Instagram aren't flogging your photos (because they're probably rubbish)

Many people have been kicking up a huge stink at Instagram, after the photo microblogging service changed their T&Cs. Suddenly, everyone thought that their photos of cats, lunches and needy self-taken near-nudes were going to be sold to advertisers.

A mass exodus was planned to Flickr, which no-one likes using apart from five Mac users who take photos of graffiti.

In response to this, they've tried to clear things up with a message called 'Thank you, and we're listening'. IG co-founder Kevin Systrom told users: "It is not our intention to sell your photos," and that "legal documents are easy to misinterpret".

"The language we proposed also raised question about whether your photos can be part of an advertisement," Systrom wrote. "We do not have plans for anything like this and because of that we’re going to remove the language that raised the question."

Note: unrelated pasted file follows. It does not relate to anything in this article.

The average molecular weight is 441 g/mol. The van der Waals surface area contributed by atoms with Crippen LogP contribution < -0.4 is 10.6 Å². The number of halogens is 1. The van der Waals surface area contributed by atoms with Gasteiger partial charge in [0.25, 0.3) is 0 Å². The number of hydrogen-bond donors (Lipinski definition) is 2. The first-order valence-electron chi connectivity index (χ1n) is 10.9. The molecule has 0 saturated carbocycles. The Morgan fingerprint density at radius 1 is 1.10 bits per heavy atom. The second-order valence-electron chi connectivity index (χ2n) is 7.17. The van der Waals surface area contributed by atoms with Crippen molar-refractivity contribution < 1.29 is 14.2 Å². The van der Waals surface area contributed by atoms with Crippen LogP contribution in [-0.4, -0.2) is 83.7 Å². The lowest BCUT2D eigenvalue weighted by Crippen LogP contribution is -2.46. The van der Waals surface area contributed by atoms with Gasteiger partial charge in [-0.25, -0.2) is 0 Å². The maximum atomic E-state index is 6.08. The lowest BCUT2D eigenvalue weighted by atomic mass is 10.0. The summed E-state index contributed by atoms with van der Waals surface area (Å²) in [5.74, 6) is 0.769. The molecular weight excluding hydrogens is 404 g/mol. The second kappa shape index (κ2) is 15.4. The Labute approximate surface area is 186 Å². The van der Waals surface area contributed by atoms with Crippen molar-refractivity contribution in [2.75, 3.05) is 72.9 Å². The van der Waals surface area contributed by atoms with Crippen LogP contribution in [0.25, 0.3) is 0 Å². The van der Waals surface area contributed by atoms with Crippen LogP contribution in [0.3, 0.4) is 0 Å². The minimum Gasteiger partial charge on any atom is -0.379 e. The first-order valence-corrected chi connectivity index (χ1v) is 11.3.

Basically, IG isn't claiming ownership of users' photos and privacy settings aren't being changed. And besides, no-one seems to care that pretty much everything else on the internet has very similar T&Cs.

Either way, there is very little chance of this affecting you because it is likely that your shared photographs are either awful or terribly boring. Don't expect to see that average sunrise photo you took to appear on a Nike billboard advert any time soon.


  • lolwut
    What is any company going to do with photos of bearded guys with hipster glasses and super close ups of plants anyway?
  • jiggle
    exactly! everyone got so worked up but it is no different to the facebook t&cs, or any company that you bought from before the rules for 3rd party marketing opt-in changed (which have only begun to be enforced in the last year or so). just go live in a hut in the woods with the foxes.
  • joggie
    There is one thing how common users understand it, totally another how lawyers interpret it.

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